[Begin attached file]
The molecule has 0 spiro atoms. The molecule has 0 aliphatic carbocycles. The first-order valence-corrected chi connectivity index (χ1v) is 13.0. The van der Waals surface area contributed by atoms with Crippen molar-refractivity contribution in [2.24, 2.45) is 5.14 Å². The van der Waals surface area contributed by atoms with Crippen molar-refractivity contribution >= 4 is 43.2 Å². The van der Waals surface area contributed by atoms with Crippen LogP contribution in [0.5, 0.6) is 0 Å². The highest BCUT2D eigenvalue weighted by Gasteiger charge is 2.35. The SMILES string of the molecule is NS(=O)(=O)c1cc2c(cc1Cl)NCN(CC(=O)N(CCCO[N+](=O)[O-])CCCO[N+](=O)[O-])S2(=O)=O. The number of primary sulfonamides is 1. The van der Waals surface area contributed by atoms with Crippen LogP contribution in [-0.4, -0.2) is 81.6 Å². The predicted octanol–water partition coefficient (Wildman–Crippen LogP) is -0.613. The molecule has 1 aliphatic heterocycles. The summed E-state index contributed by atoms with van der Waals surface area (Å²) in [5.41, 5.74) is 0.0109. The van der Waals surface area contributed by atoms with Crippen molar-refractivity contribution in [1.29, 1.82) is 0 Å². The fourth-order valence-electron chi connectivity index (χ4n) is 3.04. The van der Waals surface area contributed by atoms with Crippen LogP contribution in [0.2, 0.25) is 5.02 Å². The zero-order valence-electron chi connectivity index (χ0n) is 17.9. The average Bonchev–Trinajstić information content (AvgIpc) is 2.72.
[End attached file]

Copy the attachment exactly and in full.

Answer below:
The molecule has 0 spiro atoms. The molecule has 0 aliphatic carbocycles. The first-order valence-corrected chi connectivity index (χ1v) is 13.0. The van der Waals surface area contributed by atoms with Crippen molar-refractivity contribution in [2.24, 2.45) is 5.14 Å². The van der Waals surface area contributed by atoms with Crippen molar-refractivity contribution >= 4 is 43.2 Å². The van der Waals surface area contributed by atoms with Crippen LogP contribution in [0.5, 0.6) is 0 Å². The highest BCUT2D eigenvalue weighted by Gasteiger charge is 2.35. The SMILES string of the molecule is NS(=O)(=O)c1cc2c(cc1Cl)NCN(CC(=O)N(CCCO[N+](=O)[O-])CCCO[N+](=O)[O-])S2(=O)=O. The number of primary sulfonamides is 1. The van der Waals surface area contributed by atoms with Crippen LogP contribution in [-0.4, -0.2) is 81.6 Å². The predicted octanol–water partition coefficient (Wildman–Crippen LogP) is -0.613. The molecule has 1 aliphatic heterocycles. The summed E-state index contributed by atoms with van der Waals surface area (Å²) in [5.41, 5.74) is 0.0109. The van der Waals surface area contributed by atoms with Crippen molar-refractivity contribution in [1.29, 1.82) is 0 Å². The fourth-order valence-electron chi connectivity index (χ4n) is 3.04. The van der Waals surface area contributed by atoms with Crippen LogP contribution in [0.2, 0.25) is 5.02 Å². The zero-order valence-electron chi connectivity index (χ0n) is 17.9. The average Bonchev–Trinajstić information content (AvgIpc) is 2.72.